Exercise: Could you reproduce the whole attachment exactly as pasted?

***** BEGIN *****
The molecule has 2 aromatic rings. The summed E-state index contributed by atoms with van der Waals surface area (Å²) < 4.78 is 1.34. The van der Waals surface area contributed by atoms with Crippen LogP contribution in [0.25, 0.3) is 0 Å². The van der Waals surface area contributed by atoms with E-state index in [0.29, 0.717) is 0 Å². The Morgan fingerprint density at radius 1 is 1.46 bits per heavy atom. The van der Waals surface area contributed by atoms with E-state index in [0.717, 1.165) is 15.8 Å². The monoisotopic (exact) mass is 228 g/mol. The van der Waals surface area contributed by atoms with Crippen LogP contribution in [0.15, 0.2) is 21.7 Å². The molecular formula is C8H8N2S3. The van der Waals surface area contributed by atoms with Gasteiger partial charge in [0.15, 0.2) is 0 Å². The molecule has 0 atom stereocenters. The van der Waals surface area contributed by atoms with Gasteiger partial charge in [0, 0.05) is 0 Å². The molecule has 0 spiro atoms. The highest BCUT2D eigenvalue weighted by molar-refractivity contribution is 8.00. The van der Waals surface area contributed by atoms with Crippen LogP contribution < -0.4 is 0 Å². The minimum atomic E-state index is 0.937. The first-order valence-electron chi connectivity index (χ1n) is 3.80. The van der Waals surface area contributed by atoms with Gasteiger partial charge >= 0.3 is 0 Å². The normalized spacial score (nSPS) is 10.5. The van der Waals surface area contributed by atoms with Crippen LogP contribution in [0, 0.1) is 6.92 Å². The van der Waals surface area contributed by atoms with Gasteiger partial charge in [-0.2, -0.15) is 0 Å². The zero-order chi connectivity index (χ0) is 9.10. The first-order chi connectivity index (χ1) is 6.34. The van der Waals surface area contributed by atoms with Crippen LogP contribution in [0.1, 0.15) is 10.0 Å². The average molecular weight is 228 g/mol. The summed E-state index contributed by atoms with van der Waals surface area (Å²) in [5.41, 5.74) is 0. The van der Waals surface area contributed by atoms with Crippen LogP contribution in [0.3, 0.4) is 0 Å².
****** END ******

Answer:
The molecule has 2 aromatic rings. The summed E-state index contributed by atoms with van der Waals surface area (Å²) < 4.78 is 1.34. The van der Waals surface area contributed by atoms with Crippen LogP contribution in [0.25, 0.3) is 0 Å². The van der Waals surface area contributed by atoms with E-state index in [0.29, 0.717) is 0 Å². The Morgan fingerprint density at radius 1 is 1.46 bits per heavy atom. The van der Waals surface area contributed by atoms with E-state index in [0.717, 1.165) is 15.8 Å². The monoisotopic (exact) mass is 228 g/mol. The van der Waals surface area contributed by atoms with Crippen LogP contribution in [0.15, 0.2) is 21.7 Å². The molecular formula is C8H8N2S3. The van der Waals surface area contributed by atoms with Gasteiger partial charge in [0.15, 0.2) is 0 Å². The molecule has 0 atom stereocenters. The van der Waals surface area contributed by atoms with Gasteiger partial charge in [0, 0.05) is 0 Å². The molecule has 0 spiro atoms. The highest BCUT2D eigenvalue weighted by molar-refractivity contribution is 8.00. The van der Waals surface area contributed by atoms with Crippen LogP contribution < -0.4 is 0 Å². The minimum atomic E-state index is 0.937. The first-order valence-electron chi connectivity index (χ1n) is 3.80. The van der Waals surface area contributed by atoms with Gasteiger partial charge >= 0.3 is 0 Å². The normalized spacial score (nSPS) is 10.5. The van der Waals surface area contributed by atoms with Crippen LogP contribution in [0, 0.1) is 6.92 Å². The van der Waals surface area contributed by atoms with Gasteiger partial charge in [-0.2, -0.15) is 0 Å². The zero-order chi connectivity index (χ0) is 9.10. The first-order chi connectivity index (χ1) is 6.34. The van der Waals surface area contributed by atoms with Crippen LogP contribution in [0.1, 0.15) is 10.0 Å². The average molecular weight is 228 g/mol. The summed E-state index contributed by atoms with van der Waals surface area (Å²) in [5.41, 5.74) is 0. The van der Waals surface area contributed by atoms with Crippen LogP contribution in [0.3, 0.4) is 0 Å².